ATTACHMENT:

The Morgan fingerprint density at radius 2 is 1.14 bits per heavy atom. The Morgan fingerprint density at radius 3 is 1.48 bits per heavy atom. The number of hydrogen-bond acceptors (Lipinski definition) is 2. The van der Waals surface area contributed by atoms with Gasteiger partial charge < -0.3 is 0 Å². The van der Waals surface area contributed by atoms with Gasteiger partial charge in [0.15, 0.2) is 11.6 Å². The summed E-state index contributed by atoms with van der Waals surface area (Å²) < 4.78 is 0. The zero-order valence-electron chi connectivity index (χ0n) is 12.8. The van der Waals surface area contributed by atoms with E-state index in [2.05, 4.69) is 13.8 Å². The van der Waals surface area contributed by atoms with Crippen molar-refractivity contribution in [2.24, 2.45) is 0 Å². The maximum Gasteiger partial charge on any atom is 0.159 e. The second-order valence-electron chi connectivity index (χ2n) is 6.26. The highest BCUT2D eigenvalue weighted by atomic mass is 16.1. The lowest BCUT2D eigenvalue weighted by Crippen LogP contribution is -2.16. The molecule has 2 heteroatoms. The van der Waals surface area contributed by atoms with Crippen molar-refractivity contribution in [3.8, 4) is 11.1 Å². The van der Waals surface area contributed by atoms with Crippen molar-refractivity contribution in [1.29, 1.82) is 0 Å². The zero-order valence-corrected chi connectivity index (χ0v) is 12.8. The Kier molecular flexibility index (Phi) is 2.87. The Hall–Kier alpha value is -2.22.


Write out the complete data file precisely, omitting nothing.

The Morgan fingerprint density at radius 2 is 1.14 bits per heavy atom. The Morgan fingerprint density at radius 3 is 1.48 bits per heavy atom. The number of hydrogen-bond acceptors (Lipinski definition) is 2. The van der Waals surface area contributed by atoms with Gasteiger partial charge < -0.3 is 0 Å². The van der Waals surface area contributed by atoms with Gasteiger partial charge in [0.15, 0.2) is 11.6 Å². The summed E-state index contributed by atoms with van der Waals surface area (Å²) < 4.78 is 0. The zero-order valence-electron chi connectivity index (χ0n) is 12.8. The van der Waals surface area contributed by atoms with E-state index in [2.05, 4.69) is 13.8 Å². The van der Waals surface area contributed by atoms with Crippen molar-refractivity contribution in [2.24, 2.45) is 0 Å². The maximum Gasteiger partial charge on any atom is 0.159 e. The second-order valence-electron chi connectivity index (χ2n) is 6.26. The highest BCUT2D eigenvalue weighted by atomic mass is 16.1. The lowest BCUT2D eigenvalue weighted by Crippen LogP contribution is -2.16. The molecule has 2 heteroatoms. The van der Waals surface area contributed by atoms with Crippen molar-refractivity contribution in [3.8, 4) is 11.1 Å². The van der Waals surface area contributed by atoms with Crippen molar-refractivity contribution in [1.29, 1.82) is 0 Å². The zero-order valence-corrected chi connectivity index (χ0v) is 12.8. The Kier molecular flexibility index (Phi) is 2.87. The Hall–Kier alpha value is -2.22.